No, I do not expect you to have one of those clear folder bags filled with data science projects. The easiest way to build a portfolio as a data scientist is to have a blog or a GitHub account. They both offer different benefits but with a GitHub account, you do not have to bother yourself with maintaining a blog.
When uploading projects you should make sure to include a summary of the project or documentation. In GitHub, you upload a README explaining the use of your project, how it can be set up (if need be) and any extra work than can be done. Another easy way is to contribute to repositories. You can also set up your GitHub account so that so that it better reflects your work.
However you choose to showcase your work, here are some basic skills you should highlight in your work:
Data cleaning ability
Data in the real world is often messy and unstructured. You should highlight the fact that you are able to work with a wide variety of data. Here you can also show how you get your data be it web scrapping, reading the file from the web (using urllib and the like) or using data in your system.
Also you should show how you deal with missing data as missing data is often something we cannot avoid in datasets. Do you replace them or flat out remove them.
Data Quality Issues: Dealing with Missing Data
One thing we can all agree is very important for Data Science and Machine Learning is Data. Lots of Data. And with lots…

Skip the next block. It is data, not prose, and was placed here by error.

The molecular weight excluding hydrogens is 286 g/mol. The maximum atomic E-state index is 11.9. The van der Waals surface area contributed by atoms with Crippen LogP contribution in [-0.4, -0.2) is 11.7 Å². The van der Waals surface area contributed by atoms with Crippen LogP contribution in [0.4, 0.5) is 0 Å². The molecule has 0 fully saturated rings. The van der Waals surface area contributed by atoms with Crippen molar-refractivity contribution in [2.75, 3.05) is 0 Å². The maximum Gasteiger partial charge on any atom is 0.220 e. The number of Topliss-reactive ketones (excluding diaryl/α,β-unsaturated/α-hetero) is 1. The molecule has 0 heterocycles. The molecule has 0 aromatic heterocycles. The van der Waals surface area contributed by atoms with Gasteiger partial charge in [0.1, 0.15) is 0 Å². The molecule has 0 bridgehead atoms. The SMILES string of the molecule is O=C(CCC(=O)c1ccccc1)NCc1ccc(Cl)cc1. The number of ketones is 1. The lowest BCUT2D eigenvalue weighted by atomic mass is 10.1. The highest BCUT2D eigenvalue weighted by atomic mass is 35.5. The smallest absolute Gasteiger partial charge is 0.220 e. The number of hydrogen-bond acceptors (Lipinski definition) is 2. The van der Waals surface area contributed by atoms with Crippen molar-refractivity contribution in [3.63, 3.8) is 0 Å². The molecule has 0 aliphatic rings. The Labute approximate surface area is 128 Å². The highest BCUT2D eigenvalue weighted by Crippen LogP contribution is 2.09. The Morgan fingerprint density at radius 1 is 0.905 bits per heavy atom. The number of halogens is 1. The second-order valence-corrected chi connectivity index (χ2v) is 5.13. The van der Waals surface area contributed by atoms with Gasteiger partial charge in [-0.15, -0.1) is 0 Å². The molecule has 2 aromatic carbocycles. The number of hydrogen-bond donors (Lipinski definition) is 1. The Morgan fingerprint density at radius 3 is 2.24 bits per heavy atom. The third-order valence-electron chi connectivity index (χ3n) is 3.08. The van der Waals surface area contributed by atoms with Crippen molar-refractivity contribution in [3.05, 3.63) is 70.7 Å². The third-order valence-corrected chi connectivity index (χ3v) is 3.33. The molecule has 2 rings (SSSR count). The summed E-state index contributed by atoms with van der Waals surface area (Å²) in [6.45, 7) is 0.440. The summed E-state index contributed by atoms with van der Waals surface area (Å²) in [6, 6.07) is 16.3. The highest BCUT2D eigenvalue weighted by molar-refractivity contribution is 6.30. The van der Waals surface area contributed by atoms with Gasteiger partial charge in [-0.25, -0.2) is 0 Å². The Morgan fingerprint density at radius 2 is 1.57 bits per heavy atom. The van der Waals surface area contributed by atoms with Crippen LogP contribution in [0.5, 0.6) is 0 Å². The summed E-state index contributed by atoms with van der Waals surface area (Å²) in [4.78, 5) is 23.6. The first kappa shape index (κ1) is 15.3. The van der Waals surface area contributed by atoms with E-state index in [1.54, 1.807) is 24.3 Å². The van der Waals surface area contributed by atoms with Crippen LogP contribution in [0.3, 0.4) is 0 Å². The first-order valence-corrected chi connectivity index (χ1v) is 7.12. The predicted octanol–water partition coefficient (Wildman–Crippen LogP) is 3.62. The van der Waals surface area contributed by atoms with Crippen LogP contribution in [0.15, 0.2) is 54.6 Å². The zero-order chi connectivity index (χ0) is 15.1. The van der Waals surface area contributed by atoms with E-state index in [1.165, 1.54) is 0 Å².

Ability to extract insight from data
There is no particular way to do this. It is going to be a combination of different methods, Exploratory Data Analysis and good old intuition to make sense of the data.
Don’t try and do anything too complex to look like an ‘expert’. Remember to use comments in your code and when possible, use functions. Your codes should be simple and efficient.
You can carry out feature selection and engineering and the fit a model to the data.
Data presentation/ Visualization
Don’t forget to visualize your data using the appropriate charts. There are self visualization tools that do not require any coding such as Power BI or Tableau.
There are also visualization libraries in Python and R that you can use to visualize your data. For more tips on how to visualize your datasets, you can check our previous post: Simple Guide to Data Visualization.
Much of the work done with data, is to draw insight from data. The insight drawn from data is then used to predict future events. To do this, we often have to build models with available data. These models can then be used to predict the future, all things beings equal. This aspect is usually known as Machine Learning. Machine Learning is a broad area and is divided into two major areas: Supervised and Unsupervised.
Machine Learning Libraries
An end-to-end data science project will often begin from a business problem, obtaining data, exploring data and then building and deploying machine learning models with which to carry out predictive analysis.
We end on a good note. Know that there are many resources for learning data science and machine learning. Some of my best Python lessons were taken on YouTube.
If you do decide to join ‘the sexiest job of the 21st century’, you should do it right.